Chairman of the Czech Senate Petr Pithart also traveled to Cuba to negotiate the release of Pilip and Bubenik. During his stay in Cuba, he met with Cuban Foreign Minister Felipe Pérez Roque and with Cuban parliamentarians from the Foreign Affairs and Judiciary committees. Mr. Pithart also met with Mr. Castro for six hours. Though the meeting did not result in the immediate release of Pilip and Bubenik, his mission was useful and helped to resolve the case, according to Mr. Pithart. After having met President Castro, Mr. Pithart stated: "I am convinced that both sides are interested in resolving the case as soon as possible." The most encouraging outcome of Mr. Pithart´s meetings with President Castro and Chairman of the National Assembly Ricardo Alarcón was that both sides pledged a commitment "to continue in making every effort to find a solution in a reasonable period of time."

The solution did come on February 5, when Mr. Pilip and Mr. Bubenik were released from Villa Marista State Security Detention Center. On their way to the Havana airport, the men were accompanied by mediators from the Inter-Parliamentary Union, Chairman of the IPU Anders Johnsson, and IPU Human Rights Committee President Juan Pablo Letelier, who also had assisted in the talks concerning Pilip and Bubenik´s release. Mr. Pilip and Mr. Bubenik left Havana with the IPU mediators on a flight headed to Madrid. Ivan Pilip and Jan Bubenik arrived safely in Prague on Tuesday, February 6.

Vaclav Klaus in California

Chairman of the House of Deputies Vaclav Klaus visited the state of California on January 15 - 19, 2001. Mr. Klaus went to California on the invitation of Claremont McKenna College, a private liberal arts college based in Claremont, California and specializing in the fields of economics, government, and public affairs. On January 17, Vaclav Klaus presented a lecture entitled "Creating Capitalism in Eastern Europe: The Czech Case, " as part of a series organized by the Res Publica Society. In his lecture, Mr. Klaus spoke about the major events that occurred in the Czech Republic during the last 10 years. Most importantly, he discussed the changes in the economic and political system, the liberalization of foreign trade and prices, the economic transition and privatization, and the impact that these events have had on society.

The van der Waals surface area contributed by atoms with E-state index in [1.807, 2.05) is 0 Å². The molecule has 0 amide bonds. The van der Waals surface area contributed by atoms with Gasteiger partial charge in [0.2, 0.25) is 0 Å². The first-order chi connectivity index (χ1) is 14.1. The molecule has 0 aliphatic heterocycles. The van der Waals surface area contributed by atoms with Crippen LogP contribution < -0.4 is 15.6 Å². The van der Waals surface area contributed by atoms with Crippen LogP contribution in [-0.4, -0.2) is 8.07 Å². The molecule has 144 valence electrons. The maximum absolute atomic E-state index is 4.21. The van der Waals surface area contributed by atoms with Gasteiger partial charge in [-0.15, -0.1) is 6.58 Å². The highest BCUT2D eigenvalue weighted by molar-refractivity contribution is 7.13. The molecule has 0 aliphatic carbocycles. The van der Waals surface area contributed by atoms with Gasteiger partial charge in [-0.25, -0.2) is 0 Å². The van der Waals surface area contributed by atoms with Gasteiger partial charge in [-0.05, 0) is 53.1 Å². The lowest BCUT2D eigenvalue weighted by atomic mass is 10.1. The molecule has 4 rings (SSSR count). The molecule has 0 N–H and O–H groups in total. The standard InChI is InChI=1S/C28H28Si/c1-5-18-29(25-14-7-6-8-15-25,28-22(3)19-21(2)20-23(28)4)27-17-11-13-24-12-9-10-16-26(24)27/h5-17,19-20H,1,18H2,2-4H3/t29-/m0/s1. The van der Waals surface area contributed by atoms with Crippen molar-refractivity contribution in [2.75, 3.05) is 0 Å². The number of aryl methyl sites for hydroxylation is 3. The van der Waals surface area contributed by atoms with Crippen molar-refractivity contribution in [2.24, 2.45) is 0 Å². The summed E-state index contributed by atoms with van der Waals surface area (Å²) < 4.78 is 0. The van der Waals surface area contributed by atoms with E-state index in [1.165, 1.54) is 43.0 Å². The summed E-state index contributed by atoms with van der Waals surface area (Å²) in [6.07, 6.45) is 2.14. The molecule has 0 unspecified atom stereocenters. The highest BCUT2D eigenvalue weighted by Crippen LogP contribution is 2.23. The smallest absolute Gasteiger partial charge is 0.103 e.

Jaroslav Bures Appointed Justice Minister

Prime Minister Milos Zeman has decided that Jaroslav Bures, 46, will become the Czech Republic's new justice minister. Bures, who was until recently the Prague High Court's chief judge, replaces interim Justice Minister Pavel Rychetsky, who had held the position since Otakar Motejl's resignation last year. Motejl became the Czech Republic=s first ombudsman, or public defender of rights. During his two years as Justice Minister, Motejl was the only independent member of Zeman's cabinet. His resignation in September 2000 came after he failed to get support from the parliament for his judicial reform proposals aimed at harmonizing Czech laws with those of the EU.

News Digest

January 5: The Czech Under-20 National Ice Hockey Team won second their consecutive World Championship in Moscow after defeating all of their opponents in the tournament. The Czech Republic boasts gold medals from the 1998 Nagano Olympic Games and the 2000 World Championship. Czech players Pavel Brendl, Rostislav Klesla and Tomas Duba were voted best forward, defenseman and goalkeeper of the tournament, respectively.

January 10: Defense Minister Vladimir Vetchy announced a tender to acquire new tactical supersonic fighters for the Czech Army. Five Western companies, all of which have shown interest in obtaining the order in the past, should submit their offers by the end of May. A possible winner of the tender should be known by October 31, according to Minister Vetchy. The Cabinet approved a tender for 36 or 24 new fighters earlier this month.

January 10: NATO Supreme Allied Commander in Europe (SACEUR), General Joseph Ralston praised the Czech Republic for its contribution to the peace-keeping missions in the Balkans during his two-day visit to Prague. General Ralston discussed the ongoing reform of Czech armed forces and the development of European defense policy with several high-level Czech officials, including Prime Minister Milos Zeman, Defense Minister Vladimir Vetchy and Czech Army Chief of Staff Jiri Sedivy. He promised that NATO would be transparent in informing about the use of depleted uranium in the Balkans. According to the Czech Army Chief of Staff, radiation and chemical experts in the Czech units in the Balkans did not detect any remains of projectiles among the toxic waste in places where the depleted uranium had been used. However, medical check-ups of Czech soldiers departing the international peace-keeping missions will be enlarged, according to Defense Ministry officials.